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The legacy of Ledyard’s Great Oak

Vines, ferns and weeds are slowly creeping toward an enormous, decaying stump in Gales Ferry. Eventually these “pioneer” plants will envelop the last vestiges of a magnificent tree.

More than 70 feet tall, with a crown that stretched for 105 feet and a trunk circumference of 21 feet, the Ledyard Oak — also known as the Larabee Oak, the Graves Oak, or simply the Great Oak — once stood as Connecticut’s biggest and nation’s second-largest white oak.

Native Americans held tribal councils beneath its shade; a drawing of the tree appears today on Ledyard’s official town seal. Likely having sprouted from an acorn at about the same time Sir Francis Drake sailed the seas, the Ledyard Oak was estimated to be 400 years old when it succumbed to an infestation of gypsy moth caterpillars in 1969; authorities kept the tree standing with cables a couple more years before finally cutting it down.

Though long gone, the tree now serves as an inspiration and namesake for one of the town’s most rewarding natural areas: The Great Oak Greenway. With miles of hiking trails, a historic home and handsome garden park, this swath of forest, streams and wetlands comprises an expansive corridor of contiguous open space.

Such “connectivity” is what helps make The Great Oak Greenway such a valuable asset, said Julie DuPont-Woody, who has been instrumental in acquiring and preserving its newest sections.

In 2018, the state approved a $675,000 grant application prepared by DuPont-Woody, enabling the Avalonia Land Conservancy to purchase two parcels totaling 225 acres on opposite sides of Long Cove Road that are now The Atkinson Family Preserve and the Thompson Brook Preserve.

A 73-lot housing subdivision had been proposed on the Atkinson tract, a former farm.

DuPont-Woody, Avalonia’s vice president and a member of the Ledyard Conservation Commission, lives adjacent to the greenway and trains regularly for ironman triathlons on its trails. As a quality assurance officer of a certified environmental analysis laboratory, with a Ph.D in chemistry, she spent a year preparing the application by photographing various plant and animal species, drawing maps of trails, and compiling reams of supporting data.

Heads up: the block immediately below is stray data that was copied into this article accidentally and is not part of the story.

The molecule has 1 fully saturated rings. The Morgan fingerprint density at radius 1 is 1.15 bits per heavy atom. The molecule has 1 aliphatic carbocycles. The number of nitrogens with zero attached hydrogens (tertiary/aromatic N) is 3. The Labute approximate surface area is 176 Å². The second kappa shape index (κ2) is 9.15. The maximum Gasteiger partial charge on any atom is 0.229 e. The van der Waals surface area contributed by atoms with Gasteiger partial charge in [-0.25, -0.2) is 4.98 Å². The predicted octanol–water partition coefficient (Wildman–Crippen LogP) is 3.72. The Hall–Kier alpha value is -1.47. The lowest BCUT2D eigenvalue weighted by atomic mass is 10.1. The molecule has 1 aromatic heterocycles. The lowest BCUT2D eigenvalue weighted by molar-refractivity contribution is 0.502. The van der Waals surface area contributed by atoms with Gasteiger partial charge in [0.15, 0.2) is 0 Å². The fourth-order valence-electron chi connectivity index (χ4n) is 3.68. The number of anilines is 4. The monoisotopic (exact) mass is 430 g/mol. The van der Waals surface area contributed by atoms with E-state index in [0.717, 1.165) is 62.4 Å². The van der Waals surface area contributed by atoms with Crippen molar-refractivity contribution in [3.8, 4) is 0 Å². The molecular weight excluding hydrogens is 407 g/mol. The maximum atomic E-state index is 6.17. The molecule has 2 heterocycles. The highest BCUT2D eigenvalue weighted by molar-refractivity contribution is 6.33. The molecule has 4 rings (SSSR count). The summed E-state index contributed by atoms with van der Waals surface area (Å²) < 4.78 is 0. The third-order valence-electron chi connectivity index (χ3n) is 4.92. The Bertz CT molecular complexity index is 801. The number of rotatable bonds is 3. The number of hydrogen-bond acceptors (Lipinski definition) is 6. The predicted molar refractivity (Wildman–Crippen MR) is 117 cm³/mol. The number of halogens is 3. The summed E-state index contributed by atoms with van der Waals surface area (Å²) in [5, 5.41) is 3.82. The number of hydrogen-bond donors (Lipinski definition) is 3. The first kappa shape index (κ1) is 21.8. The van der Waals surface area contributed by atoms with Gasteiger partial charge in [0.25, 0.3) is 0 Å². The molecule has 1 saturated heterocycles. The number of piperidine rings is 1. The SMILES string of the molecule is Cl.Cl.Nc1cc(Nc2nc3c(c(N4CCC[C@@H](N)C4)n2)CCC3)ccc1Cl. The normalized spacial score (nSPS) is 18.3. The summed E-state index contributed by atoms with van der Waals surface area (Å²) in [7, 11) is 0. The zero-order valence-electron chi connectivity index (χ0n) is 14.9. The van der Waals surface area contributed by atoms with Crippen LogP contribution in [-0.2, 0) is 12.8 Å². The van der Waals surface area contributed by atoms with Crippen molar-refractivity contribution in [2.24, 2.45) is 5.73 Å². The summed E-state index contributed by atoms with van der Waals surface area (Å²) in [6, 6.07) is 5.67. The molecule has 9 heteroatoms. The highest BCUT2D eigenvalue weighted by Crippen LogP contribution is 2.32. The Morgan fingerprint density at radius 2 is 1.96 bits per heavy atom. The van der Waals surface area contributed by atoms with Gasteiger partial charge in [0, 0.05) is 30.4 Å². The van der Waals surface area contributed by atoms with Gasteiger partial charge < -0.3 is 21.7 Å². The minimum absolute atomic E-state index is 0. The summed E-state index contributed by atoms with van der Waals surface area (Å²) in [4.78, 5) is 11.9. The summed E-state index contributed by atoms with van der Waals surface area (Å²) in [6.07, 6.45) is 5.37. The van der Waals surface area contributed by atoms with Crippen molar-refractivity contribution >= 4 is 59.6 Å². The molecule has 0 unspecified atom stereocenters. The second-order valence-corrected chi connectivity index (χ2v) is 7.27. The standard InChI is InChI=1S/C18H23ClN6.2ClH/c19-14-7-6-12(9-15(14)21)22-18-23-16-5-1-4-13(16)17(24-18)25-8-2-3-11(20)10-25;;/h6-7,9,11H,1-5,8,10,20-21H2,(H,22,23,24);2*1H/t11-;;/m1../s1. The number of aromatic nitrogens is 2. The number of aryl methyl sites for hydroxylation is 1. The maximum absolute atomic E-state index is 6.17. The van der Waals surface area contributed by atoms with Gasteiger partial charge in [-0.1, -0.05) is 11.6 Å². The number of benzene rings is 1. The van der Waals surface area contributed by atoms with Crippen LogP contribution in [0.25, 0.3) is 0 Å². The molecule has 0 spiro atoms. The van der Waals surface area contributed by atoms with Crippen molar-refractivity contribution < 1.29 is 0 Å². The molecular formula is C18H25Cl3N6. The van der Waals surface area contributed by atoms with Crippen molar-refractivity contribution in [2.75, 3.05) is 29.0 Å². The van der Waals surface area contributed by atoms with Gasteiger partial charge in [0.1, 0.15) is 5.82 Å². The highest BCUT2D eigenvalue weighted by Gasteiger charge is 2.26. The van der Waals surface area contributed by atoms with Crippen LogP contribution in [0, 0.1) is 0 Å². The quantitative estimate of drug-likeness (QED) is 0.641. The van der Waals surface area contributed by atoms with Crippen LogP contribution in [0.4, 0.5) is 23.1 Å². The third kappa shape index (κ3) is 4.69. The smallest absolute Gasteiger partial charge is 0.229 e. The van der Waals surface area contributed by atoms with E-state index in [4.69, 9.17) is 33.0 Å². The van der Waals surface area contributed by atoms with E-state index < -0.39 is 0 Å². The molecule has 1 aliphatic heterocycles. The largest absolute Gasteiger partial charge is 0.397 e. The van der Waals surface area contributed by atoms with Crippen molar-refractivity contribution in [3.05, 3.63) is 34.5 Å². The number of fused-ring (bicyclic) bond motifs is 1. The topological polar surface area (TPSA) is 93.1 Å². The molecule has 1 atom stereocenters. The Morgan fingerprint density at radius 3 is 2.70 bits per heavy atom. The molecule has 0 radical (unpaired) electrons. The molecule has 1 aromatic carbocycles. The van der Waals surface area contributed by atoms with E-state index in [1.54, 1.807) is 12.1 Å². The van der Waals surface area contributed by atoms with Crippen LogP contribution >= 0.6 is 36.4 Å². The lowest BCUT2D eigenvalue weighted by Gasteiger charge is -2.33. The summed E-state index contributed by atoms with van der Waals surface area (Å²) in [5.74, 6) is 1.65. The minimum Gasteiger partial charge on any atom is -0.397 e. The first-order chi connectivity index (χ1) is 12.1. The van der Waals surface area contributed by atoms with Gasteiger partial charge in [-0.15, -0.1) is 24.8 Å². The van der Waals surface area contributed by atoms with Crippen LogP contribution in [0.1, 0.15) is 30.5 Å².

Along with these new preserves, the Great Oak Greenway includes the adjoining 322-acre Pine Swamp Wildlife Corridor, also owned by Avalonia, as well as the town of Ledyard’s 110-acre Great Oak Park.

The greenway also abuts property along the Morgan Pond reservoir owned by Groton Utilities. Discussions are underway to access part of this parcel for a section of a 14-mile Tri-Town Trail connecting the Preston Community Park and Bluff Point Coastal Reserve in Groton.

Many of the trails our hiking group traversed are former farm roads — wide, relatively smooth and not particularly hilly, making them ideal for families with young children. We passed vernal pools, stonewalls and small streams before reaching Great Oak Park.

Here, we stopped briefly to admire the Nathan Lester House, an 18th-century farmhouse that serves as a museum for the Ledyard Historical Society, as well as the picturesque Great Oak Garden, maintained by the Ledyard Garden Club.

Continuing our hike through the woods, we approached a clearing. If it weren’t for a brief message inscribed on a nearby sign, a casual stroller could inadvertently bypass the remnants of The Ledyard Oak.

Not far from the decomposing stump, another white oak has begun to spread its branches. Planted in 2009 by Sprigs & Twigs, a local landscaping company, the tree has a way to go before it approaches the dimensions of the Ledyard Oak.

It serves as a symbol of hope for the future.

More information about trails within the Great Oak Greenway is available on the land conservancy’s website, avalonia.org.

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